Vascular Dementia is the second-most common type of dementia after Alzheimer’s disease and the researchers decided to see if probiotics could make any inroads. Vascular Dementia (VaD) occurs when, due to a blocked or diseased vascular system, the cerebral blood supply is lessened, causing a decline in memory and cognitive function, according to a study conducted by a collaboration of Chinese universities.
The researchers say that a couple mechanisms that could cause VaD are oxidative stress and apoptosis. We know that there is a connection between the gut and the brain and that probiotics can heal and promote health in the gut. Studies have shown that factors in the brain can affect the gut, but studies are lacking showing how the gut affects the brain.
The study looked at the probiotic Clostridium butyricum, due to its gut-regulating properties.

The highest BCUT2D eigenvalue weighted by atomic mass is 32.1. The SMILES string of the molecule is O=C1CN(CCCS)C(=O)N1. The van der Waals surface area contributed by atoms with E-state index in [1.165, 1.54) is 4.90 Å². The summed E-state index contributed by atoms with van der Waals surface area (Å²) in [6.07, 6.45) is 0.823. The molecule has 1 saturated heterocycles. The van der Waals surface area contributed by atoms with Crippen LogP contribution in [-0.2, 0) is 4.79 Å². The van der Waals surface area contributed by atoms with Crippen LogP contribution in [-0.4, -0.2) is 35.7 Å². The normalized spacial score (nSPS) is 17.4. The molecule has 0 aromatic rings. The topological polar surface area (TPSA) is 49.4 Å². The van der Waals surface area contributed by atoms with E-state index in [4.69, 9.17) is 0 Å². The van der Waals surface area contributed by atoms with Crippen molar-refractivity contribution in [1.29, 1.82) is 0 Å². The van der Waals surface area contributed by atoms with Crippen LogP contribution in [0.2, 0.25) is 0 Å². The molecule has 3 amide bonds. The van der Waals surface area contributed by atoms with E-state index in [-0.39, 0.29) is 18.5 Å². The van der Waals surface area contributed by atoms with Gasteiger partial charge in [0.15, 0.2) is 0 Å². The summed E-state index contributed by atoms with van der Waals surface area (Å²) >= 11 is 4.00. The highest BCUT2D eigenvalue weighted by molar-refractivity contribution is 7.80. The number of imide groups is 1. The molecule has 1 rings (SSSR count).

Groups of mice were studied using the Morris Water Maze that helps test cognitive function and following a slew of other tests, the study indicated a neuroprotective effect in mice model of VaD with concomitant improvement of motor functions.
This study is groundbreaking because it is the first time that VaD has been associated with the gut microbiota. The study showed that the probiotic could increase cognitive function associated with VaD through the gut-brain axis.
The study shows promise for the probiotic Clostridium butyricum in human patients with Vascular Dementia, but further studies will have to be conducted as this study was conducted using only mice.